They’re Demanding Inclusion in International Peacebuilding Efforts

 Image Source:  Karama

Image Source: Karama

Yemeni women are demanding quotas in peace negotiations as a form of ensuring that their voices are heard at all levels of decision making process. 2016 saw the first ministerial meeting of the League of Arab States on women, peace and security in which representatives of international institutions were joined by activists to discuss the role of women in peacebuilding talks in the Arab region.

Hibaaq Osman, CEO and Founder of Karama stated:

From civil wars to political instability to occupation, the Arab region is currently facing some of the world’s worst and most intractable violence and conflict. Women in the region not only have to the deal with the consequences of this violence, they must also face the indignity of exclusion from the processes seeking to bring peace and stability to the region. Without women, there will be no lasting peace in the Arab world.

Yemeni women are engaging international leaders, calling for ceasefire negotiations and being assertive in their struggle for peace. UN Women reports that in 2015, 45 Yemeni women leaders met the UN Special Envoy for Yemen and demanded their participation and inclusion in peace negotiations. Yemeni women aren’t afraid to voice their opinions at an international level, and are leading the way to justice for civilians by calling out corruption, gender inequality and disregard for women’s issues in the war.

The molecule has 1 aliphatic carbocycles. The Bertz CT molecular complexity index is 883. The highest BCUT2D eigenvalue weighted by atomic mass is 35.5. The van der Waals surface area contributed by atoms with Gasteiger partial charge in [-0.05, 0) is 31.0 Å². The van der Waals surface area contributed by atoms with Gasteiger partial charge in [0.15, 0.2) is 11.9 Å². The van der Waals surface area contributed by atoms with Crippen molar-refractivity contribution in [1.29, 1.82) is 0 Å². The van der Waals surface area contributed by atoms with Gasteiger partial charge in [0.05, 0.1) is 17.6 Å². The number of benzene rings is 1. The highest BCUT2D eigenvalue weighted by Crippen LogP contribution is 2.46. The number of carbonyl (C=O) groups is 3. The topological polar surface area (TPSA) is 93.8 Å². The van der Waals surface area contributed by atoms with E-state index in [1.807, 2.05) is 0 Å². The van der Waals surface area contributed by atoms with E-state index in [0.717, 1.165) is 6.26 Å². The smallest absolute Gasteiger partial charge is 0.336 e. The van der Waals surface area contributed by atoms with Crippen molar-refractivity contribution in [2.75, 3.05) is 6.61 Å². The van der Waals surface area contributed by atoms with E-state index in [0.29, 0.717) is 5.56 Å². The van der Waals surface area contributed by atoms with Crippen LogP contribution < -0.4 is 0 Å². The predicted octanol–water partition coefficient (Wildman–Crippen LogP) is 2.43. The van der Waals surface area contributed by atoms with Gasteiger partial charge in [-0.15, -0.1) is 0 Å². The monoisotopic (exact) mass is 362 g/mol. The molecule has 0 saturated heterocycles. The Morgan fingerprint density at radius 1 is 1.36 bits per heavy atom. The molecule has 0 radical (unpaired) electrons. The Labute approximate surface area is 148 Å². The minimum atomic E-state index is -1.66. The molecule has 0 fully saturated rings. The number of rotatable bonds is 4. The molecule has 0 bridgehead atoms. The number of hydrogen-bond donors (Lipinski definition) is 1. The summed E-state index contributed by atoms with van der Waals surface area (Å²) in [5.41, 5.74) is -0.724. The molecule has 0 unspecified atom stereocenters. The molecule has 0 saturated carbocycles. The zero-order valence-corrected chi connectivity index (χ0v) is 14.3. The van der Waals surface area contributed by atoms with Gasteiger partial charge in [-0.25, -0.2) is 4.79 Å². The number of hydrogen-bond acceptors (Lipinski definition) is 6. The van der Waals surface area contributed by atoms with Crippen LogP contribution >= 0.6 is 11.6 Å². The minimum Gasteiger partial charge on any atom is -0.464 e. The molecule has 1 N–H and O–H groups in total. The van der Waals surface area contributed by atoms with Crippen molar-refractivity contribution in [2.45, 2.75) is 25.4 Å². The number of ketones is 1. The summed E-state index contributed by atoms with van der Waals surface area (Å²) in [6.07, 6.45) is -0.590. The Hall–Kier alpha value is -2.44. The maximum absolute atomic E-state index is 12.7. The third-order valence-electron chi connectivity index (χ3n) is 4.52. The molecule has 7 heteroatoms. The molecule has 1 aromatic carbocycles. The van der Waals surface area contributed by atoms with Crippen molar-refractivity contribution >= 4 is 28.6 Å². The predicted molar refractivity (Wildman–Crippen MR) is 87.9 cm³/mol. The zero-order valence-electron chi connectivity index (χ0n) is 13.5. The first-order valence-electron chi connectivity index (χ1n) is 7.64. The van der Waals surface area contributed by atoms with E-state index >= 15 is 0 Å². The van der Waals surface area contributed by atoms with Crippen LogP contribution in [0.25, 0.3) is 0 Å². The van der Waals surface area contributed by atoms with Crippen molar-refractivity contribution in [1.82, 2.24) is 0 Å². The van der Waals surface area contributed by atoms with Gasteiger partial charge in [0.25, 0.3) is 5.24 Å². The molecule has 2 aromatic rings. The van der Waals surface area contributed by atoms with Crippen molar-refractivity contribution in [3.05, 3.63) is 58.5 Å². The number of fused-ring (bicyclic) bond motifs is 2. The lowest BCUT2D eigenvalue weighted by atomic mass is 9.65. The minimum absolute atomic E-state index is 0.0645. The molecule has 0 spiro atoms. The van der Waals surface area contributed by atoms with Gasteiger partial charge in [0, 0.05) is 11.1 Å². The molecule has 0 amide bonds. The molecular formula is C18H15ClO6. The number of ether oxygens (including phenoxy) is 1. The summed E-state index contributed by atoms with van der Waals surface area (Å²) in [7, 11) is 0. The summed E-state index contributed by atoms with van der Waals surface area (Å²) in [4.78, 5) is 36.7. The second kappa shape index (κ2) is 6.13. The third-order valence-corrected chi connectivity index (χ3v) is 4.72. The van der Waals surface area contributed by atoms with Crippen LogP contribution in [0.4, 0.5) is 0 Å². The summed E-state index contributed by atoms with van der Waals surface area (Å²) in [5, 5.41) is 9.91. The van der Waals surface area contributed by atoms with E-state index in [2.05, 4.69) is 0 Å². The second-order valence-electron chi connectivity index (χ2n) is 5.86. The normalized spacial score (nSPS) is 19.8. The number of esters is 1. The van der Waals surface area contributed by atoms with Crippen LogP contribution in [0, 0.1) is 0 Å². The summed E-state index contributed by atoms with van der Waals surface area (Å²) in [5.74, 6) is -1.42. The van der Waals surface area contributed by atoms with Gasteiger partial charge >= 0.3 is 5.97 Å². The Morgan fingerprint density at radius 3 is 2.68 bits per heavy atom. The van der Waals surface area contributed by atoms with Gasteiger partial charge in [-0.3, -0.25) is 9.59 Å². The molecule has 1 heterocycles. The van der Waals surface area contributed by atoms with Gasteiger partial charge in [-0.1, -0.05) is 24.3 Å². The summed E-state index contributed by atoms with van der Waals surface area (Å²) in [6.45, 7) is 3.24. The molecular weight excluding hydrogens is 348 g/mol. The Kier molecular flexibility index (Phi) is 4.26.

They’re Driving Humanitarian Efforts and Activism

Women in Yemen are leading local humanitarian efforts and activism, dedicating their lives to helping those who have been worst affected by the war. A report conducted by Safer World shows that:

Women are having a positive impact on sustaining community cohesion and promoting peace at the local level through diverse strategies, including within their families, in humanitarian work, psychosocial support and in civic life

It’s up to the women to coordinate relief services; they’re the ones reporting human rights abuses, delivering medical assistance, food, and demanding for the release of abducted men through organisations like the Abductees’ Mothers Association. They’re the ones providing lifelines to people in besieged cities, giving hope to future generations and protesting the injustices they experience on a daily basis.

Although Yemen is a male-dominated society, women have found a place in the war to subvert traditional gender norms, and grab hold of the reins, giving them agency in both the private and public sphere. Through political mobilisation, community building and relief work initiated and led by Yemeni women themselves, they’re proving that women won’t be silenced in the fight for justice, equality and peace.

 

*The index uses 14 indicators to calculate scores, such as economic participation and opportunity, educational attainment, health and survival. 

Article by Chanju Mwanza